Singapore Table of Contents
Singapore's criminal code included seven classes of offenses. Class one covered serious crimes against persons, including murder, rape, and assault with a deadly weapon. Classes two through four were concerned with arson, robbery, theft, and abuse of another's property. Class five crimes included forgery, counterfeiting, and fraud. Classes six and seven covered violations of the penal code in matters of public safety and violations of special criminal ordinances, particularly those related to drugs, firearms, gambling, vagrancy, vandalism, and petty crime.
A high percentage of murder cases were solved each year by police. In 1988 only ten of fifty-four murders had not been solved by police at the end of the year. The percentage of murder cases solved had steadily increased since the 1960s. In 1969 police solved 44 percent of seventy-eight murders. This number improved to 68 percent of fifty-seven murders in 1983, and in 1988 to 81 percent of the total.
Police were less successful in solving other types of crimes. In 1984, there were 677 incidents reported to police that included sexual and other types of assaults on persons, including robberies and beatings. Police solved approximately 50 percent of these crimes. In 1984 only 20 percent of the reported 1,620 armed robbery cases had been solved at the time statistics for that year were reported to the ICPO. Persons under the age of sixteen were classified as juveniles and given special treatment under the law. In 1984, few juveniles were charged with committing serious crimes. Juveniles were involved in no murders, 8 percent of the sexual assaults, and 10 percent of the armed robberies.
Most of the crimes for which statistics were available in 1984 involved various types of theft. Sixty percent of the crimes reported that year were classified as thefts that did not involve a dangerous weapon. Police solved 18 percent of the almost 23,000 reported cases of theft, and juveniles were believed to be responsible for 12 percent of these crimes. Between 1971 and 1983, police were successful in substantially reducing the number of car thefts. In 1971 almost 9,000 vehicles were stolen, compared with only 470 in 1984. In 1983, juveniles were responsible for 77 percent of all car thefts.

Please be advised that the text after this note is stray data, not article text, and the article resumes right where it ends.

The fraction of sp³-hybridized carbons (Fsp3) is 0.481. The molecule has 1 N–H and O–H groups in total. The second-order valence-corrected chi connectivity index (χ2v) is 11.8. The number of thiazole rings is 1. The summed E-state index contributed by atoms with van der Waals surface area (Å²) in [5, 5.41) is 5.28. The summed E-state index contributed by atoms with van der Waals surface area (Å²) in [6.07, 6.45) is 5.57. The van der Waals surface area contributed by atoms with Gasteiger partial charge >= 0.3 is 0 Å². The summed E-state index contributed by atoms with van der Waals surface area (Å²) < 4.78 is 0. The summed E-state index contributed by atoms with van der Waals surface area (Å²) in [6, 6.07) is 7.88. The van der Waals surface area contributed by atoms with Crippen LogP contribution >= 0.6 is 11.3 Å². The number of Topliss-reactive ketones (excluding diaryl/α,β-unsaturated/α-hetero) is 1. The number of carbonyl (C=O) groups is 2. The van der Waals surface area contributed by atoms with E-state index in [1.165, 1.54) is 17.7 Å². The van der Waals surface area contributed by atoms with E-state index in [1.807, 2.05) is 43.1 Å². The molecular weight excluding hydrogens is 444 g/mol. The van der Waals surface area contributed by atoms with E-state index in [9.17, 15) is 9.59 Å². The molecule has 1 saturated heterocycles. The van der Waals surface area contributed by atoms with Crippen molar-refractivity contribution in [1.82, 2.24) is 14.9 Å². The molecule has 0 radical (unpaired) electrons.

In the early 1970s, the government determined that the misuse of illegal drugs, particularly heroin, cannabis, and such psychotropic tablets as methaqualone, was a major problem. In 1973 Parliament passed the Misuse of Drugs Act, which mandated imprisonment for drug dealers and instituted new programs to rehabilitate users. The act also enabled the government to monitor the problem more accurately because most of the persons arrested each year on drug charges already had a criminal record. In the 1980s, more than 5,000 persons were arrested annually on drug charges. Only 10 percent of those arrested were newly identified users, however, and another 10 percent were found to be involved in selling illegal drugs.
Data as of December 1989